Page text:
Au pairs coming from non-EU countries who intend to enter Italy on a student visa, should make sure to check that the institution offering the course is on the list of approved schools which are recognised in connection with a student visa. In addition, the language course needs to be for a minimum of 20 hours per week.

  • Health insurance

    Au pairs who are citizens of an EU country and don't intend to stay in Italy more than 3 months will be covered by their home country's health insurance for this time period. Au pairs should contact their local health insurance provider prior to departure for more advice on access to health services in Italy. It is important that for au pairs to take the European Health Insurance Card (EHIC) with them, or to apply for one before departure if they don't already have one. Au pairs should bear in mind that upon receipt of medical treatment they will be required to pay a co-pay fee, known in Italy as the "ticket".

    Au pairs who are EU citizens and plan to stay in Italy for longer than 3 months should check what options they have for accessing health care in Italy - for example. whether it will be possible to register with the Italian National Health System (SSN). To register with SSN, au pairs will need to have registered at the local Italian town hall (anagrafe), and also have a tax identification number (codice fiscale). Additionally the host family must pay the standard registration fee on your behalf. For more information the host family should get in contact with their local health authority (ASL).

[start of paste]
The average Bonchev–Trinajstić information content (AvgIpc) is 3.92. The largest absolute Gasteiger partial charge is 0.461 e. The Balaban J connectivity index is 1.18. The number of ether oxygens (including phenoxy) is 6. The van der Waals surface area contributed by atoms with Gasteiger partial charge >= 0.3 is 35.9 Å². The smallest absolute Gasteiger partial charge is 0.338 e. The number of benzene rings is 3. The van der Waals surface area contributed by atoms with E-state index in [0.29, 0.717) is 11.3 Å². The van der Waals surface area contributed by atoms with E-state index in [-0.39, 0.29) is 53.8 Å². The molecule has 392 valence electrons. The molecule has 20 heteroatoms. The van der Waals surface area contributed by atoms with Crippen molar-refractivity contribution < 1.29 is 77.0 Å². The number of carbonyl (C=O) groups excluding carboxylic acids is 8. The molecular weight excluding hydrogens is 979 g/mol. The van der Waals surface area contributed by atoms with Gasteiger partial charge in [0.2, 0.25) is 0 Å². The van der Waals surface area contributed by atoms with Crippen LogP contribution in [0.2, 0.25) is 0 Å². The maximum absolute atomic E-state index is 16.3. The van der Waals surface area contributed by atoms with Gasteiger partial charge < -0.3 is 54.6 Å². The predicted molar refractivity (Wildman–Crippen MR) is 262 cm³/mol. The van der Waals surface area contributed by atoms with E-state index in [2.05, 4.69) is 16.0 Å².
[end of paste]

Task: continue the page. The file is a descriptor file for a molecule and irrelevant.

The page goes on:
Non-EU citizens or those unable to register for the Italian national health insurance need to take out a private health insurance policy  prior to departure. The costs for state or private health insurance are to be borne by the host family.

    Italian Health Ministry: Access to the National Health Service for Non-EU Nationals

  • Travel costs

    Au pairs who wish to work in Italy generally bear the cost of their travel to and from Italy themselves.

  • Driving licence

    Au pairs and host families should clarify in advance whether the au pair will need to drive in the course of the au pair stay. Should this be the case, it should be checked in the au pair's driving licence is valid in Italy. It may be necessary to apply for an international driving licence. In addition, au pairs and host families should make arrangements for handling possible damages resulting from an accident while the au pair is driving and specify these in the au pair contract.

Codice fiscale

This tax number is necessary to:

  • be employed in the context of a regular employer-employee relationship
  • be covered by the Servizio Sanitario Nazionale within the framework of private insurance
  • open a bank account

Au pairs must apply for their personal Codice fiscale at the local tax office (Ufficio provinciale delle imposte). For this purpose, the au pair must provide the following documents:

  • a valid residence permit (permesso di soggiorno)
  • a copy of the ID-card/passport
We are continually researching and updating our host country information, but cannot guarantee that all material provided is complete and correct. If you notice gaps or inaccuracies, we would like to hear from you.